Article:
A take on the greek tale of Narcissus, who was distinguished by his beauty, who rejected the advances of Echo and was punished by the god Nemesis. He went to the river for a drink and caught a glimpse of his own reflection and gazed upon himself until he died. It is believed the story came from the Greek belief that is was unlucky to see your own reflection.
During the Art Nouveau period, many artists incorporated myths, legends, gods and goddesses into their work. Though this piece depicts a woman, one of the most common motifs of Art Nouveau, we can't help but think the artist had Narcissus in mind.
This jardiniere depicts a woman, beautifully adorned with flowers and feather finery, gazing down into a mirror. Her expression is soft and sweet. A small planter is disguised behind her, perfect for planting succulents or vines. There are two small holes in the back also making this piece mountable.
This jardiniere is fashioned from Spelter, a zinc-lead alloy as opposed to bronze, a copper alloy. Spelter became the more popular choice, particularly during WWI when copper became more scarce. Spelter also produced a finer smoother cast that required less refinery work than Bronze. Many spelter pieces were also painted or gilded creating a higher quality finish that helps prevent oxidation to the metal. This piece appears to be painted as you can see some areas where the paint or gilding has begun to wear.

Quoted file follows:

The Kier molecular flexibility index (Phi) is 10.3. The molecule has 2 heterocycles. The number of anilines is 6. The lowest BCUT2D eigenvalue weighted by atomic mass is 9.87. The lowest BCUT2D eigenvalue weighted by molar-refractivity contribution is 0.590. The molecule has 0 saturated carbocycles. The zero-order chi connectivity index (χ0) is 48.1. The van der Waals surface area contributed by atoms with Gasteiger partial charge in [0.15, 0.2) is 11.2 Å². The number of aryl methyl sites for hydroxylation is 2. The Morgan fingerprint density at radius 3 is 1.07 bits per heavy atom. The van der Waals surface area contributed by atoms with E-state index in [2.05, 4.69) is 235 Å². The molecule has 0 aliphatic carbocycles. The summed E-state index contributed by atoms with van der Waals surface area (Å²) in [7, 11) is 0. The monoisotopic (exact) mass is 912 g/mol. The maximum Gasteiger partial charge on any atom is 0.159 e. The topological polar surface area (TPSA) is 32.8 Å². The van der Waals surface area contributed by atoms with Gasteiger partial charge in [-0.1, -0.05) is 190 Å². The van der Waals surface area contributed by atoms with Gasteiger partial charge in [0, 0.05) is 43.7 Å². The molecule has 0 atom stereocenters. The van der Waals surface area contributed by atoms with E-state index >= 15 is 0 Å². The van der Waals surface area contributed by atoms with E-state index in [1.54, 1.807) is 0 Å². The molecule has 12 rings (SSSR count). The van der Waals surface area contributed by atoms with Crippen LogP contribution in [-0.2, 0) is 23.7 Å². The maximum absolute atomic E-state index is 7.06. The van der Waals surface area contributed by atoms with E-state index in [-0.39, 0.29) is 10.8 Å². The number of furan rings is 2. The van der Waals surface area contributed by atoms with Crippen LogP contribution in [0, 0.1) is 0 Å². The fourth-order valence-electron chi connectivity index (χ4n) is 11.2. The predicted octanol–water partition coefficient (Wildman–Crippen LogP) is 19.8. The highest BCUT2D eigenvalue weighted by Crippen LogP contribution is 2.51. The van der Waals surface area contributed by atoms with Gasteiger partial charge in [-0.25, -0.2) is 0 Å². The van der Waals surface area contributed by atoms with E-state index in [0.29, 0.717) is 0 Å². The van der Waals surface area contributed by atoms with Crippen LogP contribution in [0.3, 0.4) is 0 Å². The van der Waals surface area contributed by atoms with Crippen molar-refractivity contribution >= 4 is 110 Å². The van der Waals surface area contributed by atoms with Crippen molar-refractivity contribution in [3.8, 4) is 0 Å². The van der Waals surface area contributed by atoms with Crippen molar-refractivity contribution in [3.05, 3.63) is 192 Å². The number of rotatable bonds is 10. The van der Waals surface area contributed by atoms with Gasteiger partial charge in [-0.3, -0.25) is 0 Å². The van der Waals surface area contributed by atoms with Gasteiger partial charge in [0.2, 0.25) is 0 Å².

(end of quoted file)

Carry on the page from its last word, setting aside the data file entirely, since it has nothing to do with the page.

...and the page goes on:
This piece is signed by SF Lamand. Unfortunately we could not find any information about the artist.
Date: 1900s Materials: Spelter (Zinc alloy) Measurements: 6 1/2" x 10" x 6 5/8" Markings: SF Lamand Condition: Very good There is some wear to the painted outer layer. There is a green mark on one of the pertruding stems on the right side. Some overall superficial marks and scratches. There is a small crack on the inside of the planter. Does not detract. Many spelter and bronze jardinieres of this era have either tin or ceramic bowls within the planter, this one is missing it's insert and therefor there is a hole at the bottom of the planter. An insert will be needed if used for plants.